Sometimes endoscopic examination after sphenoidotomy was indicative of opening only of the right or left half of the sinus. A surgeon, lacking due experience or qualification, can think by mistake, that he has performed a full-value approach; it will result in loss of orientation and surgical errors. As for our research, detailed endoscopic examination of the sinus half allowed to visualize convexities of ICA, optic and V2 canals, opto-carotid recesses only on one side. Convexities of the saddle fundus, planum sphenoidale and the cavity of Blumenbach's clivus were visualized partially. It was impossible to reveal a median plane, passing through the saddle fundus, on the basis of these landmarks. The endoscope permitted to determine peculiarities of localization of the intersinus septum more precisely, to estimate dimensions of an opened segment of the sinus and presence of additional septa or crests.

The most important thing in making an approach and using endoscopic landmarks in the sphenoid sinus was to choose a correct place of a puncture and subsequent trephination of the saddle fundus. At first, a thin puncture needle was inserted into an operative wound. Lateral fluoroscopy was used for control of placing its sharp end near the saddle fundus, so that an axis of its route was directed at an upper point of the saddle dorsum. After achieving an optimum position of the needle in a sagittal plane, the endoscope was introduced coaxially into the sinus cavity. It was done with the purpose of verification of accuracy of the instrument position. In case of necessity the needle position could be corrected under simultaneous fluoroscopic and endoscopic control.

The thin needle, used for the saddle puncture, was replaced by a thick one. Obtained defect was widened with Kerrison microforceps up to an approximate size of 10x10 mm. Anatomic landmarks, limiting the saddle fundus defect, were as follows: on the sides - margins of both cavernous sinuses, on above - a place, where the saddle diaphragm joined its tubercle (1-2 mm below planum sphenoidale), on below - anterior parts of the clivus cavity. Manipulations with microforceps were performed under continuous endoscopic control, as magnification of 8-10 times was a necessary condition for identifying cavernous sinuses and other important anatomic structures. Introduction of the forceps' heel under a bone plate of the saddle fundus and careful staged widening of a trephination window by nipping off the bone under visual control was an effective method of creation extensive defect of the fundus and further adequate examination of the saddle contents (Fig.6).

After trephination dura was incised, using Y- or X-shaped incisions and a microscalpel. Then the rigid endoscope was fixed in an operative wound with a special holder, whose design permitted to place it in a desirable position and to carry out continuous endovideomonitoring. In case of necessity the endoscope position could be changed very quickly and without any technical difficulties.

Examination of tissues, prolapsing into the dura incision, allowed to diagnose a tumor in 96% of cases. Neoplastic tissue looked like nodes with distinct borders against a background of intact pituitary tissue, which as a rule was reddish-brown. As for nodes, they were yellowish-pink and had a harder structure (Fig.7).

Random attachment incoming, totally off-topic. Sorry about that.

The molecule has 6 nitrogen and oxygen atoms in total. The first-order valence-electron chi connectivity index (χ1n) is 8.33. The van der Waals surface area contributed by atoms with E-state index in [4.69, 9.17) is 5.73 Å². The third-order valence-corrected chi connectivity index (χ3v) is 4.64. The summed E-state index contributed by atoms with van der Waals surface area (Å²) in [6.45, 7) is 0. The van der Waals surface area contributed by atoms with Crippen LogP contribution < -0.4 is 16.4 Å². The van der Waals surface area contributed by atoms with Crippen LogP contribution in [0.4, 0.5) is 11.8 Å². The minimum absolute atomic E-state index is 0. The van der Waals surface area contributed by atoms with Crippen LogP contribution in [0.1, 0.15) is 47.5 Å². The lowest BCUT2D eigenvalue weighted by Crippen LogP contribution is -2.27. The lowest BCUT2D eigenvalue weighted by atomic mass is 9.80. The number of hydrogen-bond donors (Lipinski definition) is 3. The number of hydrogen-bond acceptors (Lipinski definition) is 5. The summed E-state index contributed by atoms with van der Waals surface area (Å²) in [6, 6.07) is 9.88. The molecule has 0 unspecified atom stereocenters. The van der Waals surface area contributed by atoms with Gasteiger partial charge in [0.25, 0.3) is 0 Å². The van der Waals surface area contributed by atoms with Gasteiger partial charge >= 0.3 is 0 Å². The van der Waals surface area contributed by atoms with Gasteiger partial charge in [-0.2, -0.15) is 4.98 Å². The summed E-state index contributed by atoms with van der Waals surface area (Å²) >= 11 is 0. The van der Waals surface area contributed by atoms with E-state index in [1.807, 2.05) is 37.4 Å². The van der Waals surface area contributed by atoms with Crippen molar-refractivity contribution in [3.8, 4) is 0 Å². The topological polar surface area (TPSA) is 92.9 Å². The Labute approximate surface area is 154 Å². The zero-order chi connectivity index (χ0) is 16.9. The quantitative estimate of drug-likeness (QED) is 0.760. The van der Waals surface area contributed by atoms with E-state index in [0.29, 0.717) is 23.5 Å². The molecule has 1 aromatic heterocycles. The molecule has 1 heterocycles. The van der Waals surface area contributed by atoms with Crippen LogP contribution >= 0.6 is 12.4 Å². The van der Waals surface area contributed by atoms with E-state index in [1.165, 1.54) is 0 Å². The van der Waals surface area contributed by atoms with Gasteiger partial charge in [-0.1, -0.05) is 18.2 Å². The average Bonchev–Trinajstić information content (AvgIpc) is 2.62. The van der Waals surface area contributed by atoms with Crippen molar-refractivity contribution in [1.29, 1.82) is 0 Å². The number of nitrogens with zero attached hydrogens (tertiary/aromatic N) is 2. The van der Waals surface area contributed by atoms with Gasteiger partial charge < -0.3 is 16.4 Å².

We failed to visualize neoplasm during examination of an anterior surface of the pituitary body in 3-4% of cases. As a rule, it was typical of microadenomas, localized in posterior segments of the saddle. In this case, adenohypophysis was dissected with a microscalpel for examination of its deeper-lying segments. It resulted in revealing soft neoplastic tissue.

Yellowish-brown cystic fluid was aspirated at a stage of the saddle puncture in 15% of cases. A panoramic visual examination of the sinus after dura dissection revealed a cyst cavity. Introduction of the endoscope's butt end into this cavity demonstrated a small quantity of residual fluid. It was aspirated with a suction unit under endoscopic control.

Magnification of 8-10 times, obtained in application of the endoscope, allowed to differentiate between intact and pathologic tissues of the pituitary body practically in all cases.

After approaching the saddle and tumor cryodestruction of neoplastic tissue was carried out. Navigation of an active tip of a cryoprobe into pathologic tissue was assisted by application of an endoscope and an image converter see (Fig.8), (Fig.9). It permitted to reduce bleeding.

Freezing, exposure and defreezing lasted about 10, 30-60 and 25 seconds respectively. A zone of cryonecrosis was dependent on a period of freezing. It corresponded to tumor dimensions, varying from 7 up to 15 mm in diameter. Trice-repeated successive freezing and defreezing was applied for achieving 100% necrosis of a calculated volume of neoplastic tissue. It was found out, that there was no visual change of tissue after destruction; it had the same color; no bleeding from tumor or its considerable reduction were watched. Then destructed tissue was removed with the help of an ultrasonic disintegrator and microsurgical technique. If a tumor was more than 1.5 cm in diameter, its cryodestruction was fragmentary with subsequent removal of destructed tissues.